friend Mr. Pinker from MIT admits that music is a mystery that
we don''t yet understand.

Allen F. Bortrum



AddThis Feed Button

 

-10/02/2001-      
Web Epoch NJ Web Design  |  (c) Copyright 2016 StocksandNews.com, LLC.

Dr. Bortrum

10/02/2001

Back to Normal with Music

It''s not easy to go back to one''s normal routine, as advised by our
leaders in these troubled times. Last week we tried. Music
played an important role in our efforts. One evening, we went to
our scheduled performance of the musical "A Chorus Line" at
New Jersey''s Paper Mill Playhouse. Those who have seen the
play know the mood varies from somber to funny, even in a
number dealing with gonorrhea! (For those who haven''t seen the
play, the number concerns an inexperienced teenager who, with
the aid of a medical book, diagnoses his first wet dream as
indicating he''s a victim of that disease.)

The next day was our scheduled trip by bus to New York for a
Friday afternoon concert by the Philharmonic at Lincoln Center.
On the way to the Lincoln Tunnel, we sadly experienced our first
in person look at the New York skyline bereft of the Twin
Towers. From across the Hudson River, if you hadn''t known the
towers were once there, you wouldn''t suspect the tragedy that
had befallen New York and the country. But then, I never would
have thought that just going to the theater or to a concert might
be considered a patriotic thing to do.

Before going to Lincoln Center, we spent the morning at the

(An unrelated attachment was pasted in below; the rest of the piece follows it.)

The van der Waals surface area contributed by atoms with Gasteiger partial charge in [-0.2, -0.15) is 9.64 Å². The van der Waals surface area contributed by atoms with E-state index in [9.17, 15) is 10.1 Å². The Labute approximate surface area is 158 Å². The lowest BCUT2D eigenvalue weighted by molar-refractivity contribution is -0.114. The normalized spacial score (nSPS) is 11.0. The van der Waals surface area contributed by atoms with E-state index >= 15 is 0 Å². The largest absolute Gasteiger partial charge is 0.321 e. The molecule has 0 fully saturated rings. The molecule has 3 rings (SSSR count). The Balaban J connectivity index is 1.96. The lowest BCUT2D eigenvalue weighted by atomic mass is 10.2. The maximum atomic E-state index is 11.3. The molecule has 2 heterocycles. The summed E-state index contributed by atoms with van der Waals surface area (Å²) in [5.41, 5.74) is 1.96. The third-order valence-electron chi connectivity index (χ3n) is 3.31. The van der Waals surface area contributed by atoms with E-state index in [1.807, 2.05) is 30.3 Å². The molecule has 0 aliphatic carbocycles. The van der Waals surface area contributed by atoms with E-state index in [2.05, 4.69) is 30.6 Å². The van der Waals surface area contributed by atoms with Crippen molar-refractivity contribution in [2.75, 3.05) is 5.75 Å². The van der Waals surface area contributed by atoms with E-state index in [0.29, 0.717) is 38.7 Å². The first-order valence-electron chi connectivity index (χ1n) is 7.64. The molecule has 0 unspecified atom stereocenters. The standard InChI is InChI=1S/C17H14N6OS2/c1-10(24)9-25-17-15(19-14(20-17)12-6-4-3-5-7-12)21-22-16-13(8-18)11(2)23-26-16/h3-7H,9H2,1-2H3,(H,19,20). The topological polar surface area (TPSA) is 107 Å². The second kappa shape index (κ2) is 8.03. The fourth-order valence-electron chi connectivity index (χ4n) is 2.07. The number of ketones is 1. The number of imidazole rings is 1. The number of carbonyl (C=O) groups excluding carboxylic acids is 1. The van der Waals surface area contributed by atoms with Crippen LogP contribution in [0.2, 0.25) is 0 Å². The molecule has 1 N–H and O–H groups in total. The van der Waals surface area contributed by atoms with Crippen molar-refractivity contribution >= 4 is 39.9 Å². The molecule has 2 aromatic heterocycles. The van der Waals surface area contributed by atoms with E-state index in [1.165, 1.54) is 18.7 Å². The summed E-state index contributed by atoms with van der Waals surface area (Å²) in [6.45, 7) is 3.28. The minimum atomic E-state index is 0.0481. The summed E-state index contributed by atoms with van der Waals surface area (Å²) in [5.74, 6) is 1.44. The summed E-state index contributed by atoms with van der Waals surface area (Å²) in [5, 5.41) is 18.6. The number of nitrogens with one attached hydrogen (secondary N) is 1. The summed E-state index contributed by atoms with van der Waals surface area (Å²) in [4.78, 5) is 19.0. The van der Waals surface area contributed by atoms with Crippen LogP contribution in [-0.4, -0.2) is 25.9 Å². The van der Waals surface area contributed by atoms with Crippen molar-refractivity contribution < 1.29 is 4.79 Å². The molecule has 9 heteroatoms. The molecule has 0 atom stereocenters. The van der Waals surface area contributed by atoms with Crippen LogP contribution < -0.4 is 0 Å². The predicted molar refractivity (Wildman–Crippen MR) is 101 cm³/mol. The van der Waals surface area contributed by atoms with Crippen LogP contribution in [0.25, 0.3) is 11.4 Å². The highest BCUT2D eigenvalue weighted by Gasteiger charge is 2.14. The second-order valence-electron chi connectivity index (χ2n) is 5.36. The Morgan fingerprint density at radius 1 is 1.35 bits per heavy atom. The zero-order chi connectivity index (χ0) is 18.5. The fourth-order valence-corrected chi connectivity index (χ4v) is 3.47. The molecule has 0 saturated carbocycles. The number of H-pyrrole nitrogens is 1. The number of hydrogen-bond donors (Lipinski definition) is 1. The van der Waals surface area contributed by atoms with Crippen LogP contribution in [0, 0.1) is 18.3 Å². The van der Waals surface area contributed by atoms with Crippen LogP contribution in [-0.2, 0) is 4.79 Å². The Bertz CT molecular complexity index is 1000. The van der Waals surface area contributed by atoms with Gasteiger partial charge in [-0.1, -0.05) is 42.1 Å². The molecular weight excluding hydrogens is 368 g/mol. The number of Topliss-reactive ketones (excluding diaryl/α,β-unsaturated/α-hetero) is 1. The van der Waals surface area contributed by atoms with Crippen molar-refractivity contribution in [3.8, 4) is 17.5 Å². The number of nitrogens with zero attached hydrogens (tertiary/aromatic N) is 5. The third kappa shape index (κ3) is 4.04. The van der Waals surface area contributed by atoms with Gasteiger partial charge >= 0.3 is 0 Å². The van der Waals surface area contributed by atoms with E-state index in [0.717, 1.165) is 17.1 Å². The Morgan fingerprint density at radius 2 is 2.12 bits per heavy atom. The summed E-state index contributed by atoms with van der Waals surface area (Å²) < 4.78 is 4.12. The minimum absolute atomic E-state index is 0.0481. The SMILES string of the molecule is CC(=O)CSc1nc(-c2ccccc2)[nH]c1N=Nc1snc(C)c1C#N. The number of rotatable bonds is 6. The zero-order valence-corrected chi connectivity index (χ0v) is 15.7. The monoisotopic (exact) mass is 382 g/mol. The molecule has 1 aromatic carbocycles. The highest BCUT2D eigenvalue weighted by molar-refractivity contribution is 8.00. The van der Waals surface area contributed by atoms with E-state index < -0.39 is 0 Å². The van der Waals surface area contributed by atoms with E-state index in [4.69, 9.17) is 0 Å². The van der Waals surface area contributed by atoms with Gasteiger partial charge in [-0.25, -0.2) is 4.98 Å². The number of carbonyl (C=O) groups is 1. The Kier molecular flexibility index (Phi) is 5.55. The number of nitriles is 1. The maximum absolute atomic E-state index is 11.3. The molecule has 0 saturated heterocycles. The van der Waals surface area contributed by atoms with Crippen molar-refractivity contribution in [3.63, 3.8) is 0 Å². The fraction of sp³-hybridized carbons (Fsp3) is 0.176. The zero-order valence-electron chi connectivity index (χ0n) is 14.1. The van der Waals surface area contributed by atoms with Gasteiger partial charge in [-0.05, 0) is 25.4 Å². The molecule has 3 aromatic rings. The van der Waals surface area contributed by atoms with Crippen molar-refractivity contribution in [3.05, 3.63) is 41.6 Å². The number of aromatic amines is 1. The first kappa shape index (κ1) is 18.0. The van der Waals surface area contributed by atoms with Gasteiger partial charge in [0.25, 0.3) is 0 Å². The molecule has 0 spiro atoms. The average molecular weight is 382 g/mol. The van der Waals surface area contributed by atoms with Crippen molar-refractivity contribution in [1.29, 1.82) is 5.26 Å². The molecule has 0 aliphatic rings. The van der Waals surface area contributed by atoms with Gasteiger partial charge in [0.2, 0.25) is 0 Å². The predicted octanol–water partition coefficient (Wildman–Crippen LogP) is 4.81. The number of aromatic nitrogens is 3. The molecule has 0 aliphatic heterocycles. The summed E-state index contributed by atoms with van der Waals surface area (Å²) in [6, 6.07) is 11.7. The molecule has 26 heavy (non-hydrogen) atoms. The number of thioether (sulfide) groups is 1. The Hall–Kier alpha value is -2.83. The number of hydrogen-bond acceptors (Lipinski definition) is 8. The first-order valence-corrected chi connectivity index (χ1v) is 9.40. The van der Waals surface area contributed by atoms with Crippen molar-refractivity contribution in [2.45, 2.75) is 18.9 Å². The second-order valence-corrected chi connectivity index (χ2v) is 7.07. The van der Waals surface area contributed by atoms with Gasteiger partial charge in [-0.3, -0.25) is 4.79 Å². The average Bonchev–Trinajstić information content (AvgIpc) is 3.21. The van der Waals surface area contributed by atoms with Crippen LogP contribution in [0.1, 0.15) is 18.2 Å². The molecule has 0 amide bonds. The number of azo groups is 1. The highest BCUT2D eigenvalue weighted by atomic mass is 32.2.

Metropolitan Museum of Art. The object that caught my
attention most was a pitcher, a sauce server made of gold. This
item was over 4,000 years old. I was surprised that even way
back then the Greeks were into sauces. Somehow, it was
comforting to think that the server and the custom of serving
sauces still endure. While in the museum, my wife introduced
me to a woman who walks at our local mall. This woman''s
daughter was murdered many years ago in a case that still gathers
considerable media attention, thanks to the identity of the alleged
murderer. After such a senseless loss, this woman also endures.

At Lincoln Center, as at the museum, all purses and bags were
checked. I also noticed that cars entering the underground
parking facility were checked for the contents of their trunks.
Inside Avery Fisher Hall, there was a sizeable crowd in
attendance but still a goodly number of empty seats. I couldn''t
help wondering whether those empty seats represented people
put off by or associated with the consequences of the attack on
New York. Indeed, the leader of our bus group was advised by
her daughter to cancel the trip. The daughter had witnessed the
unfolding of events at the World Trade Center from a nearby
building that was heavily damaged and had led her own group of
employees to safety. Would that all the stories we hear in our
area have had that kind of ending.

Kurt Masur, who is serving his last season as conductor of the
Philharmonic, conducted the concert. Following in the footsteps
of the likes of Leonard Bernstein and Zubin Mehta, Masur has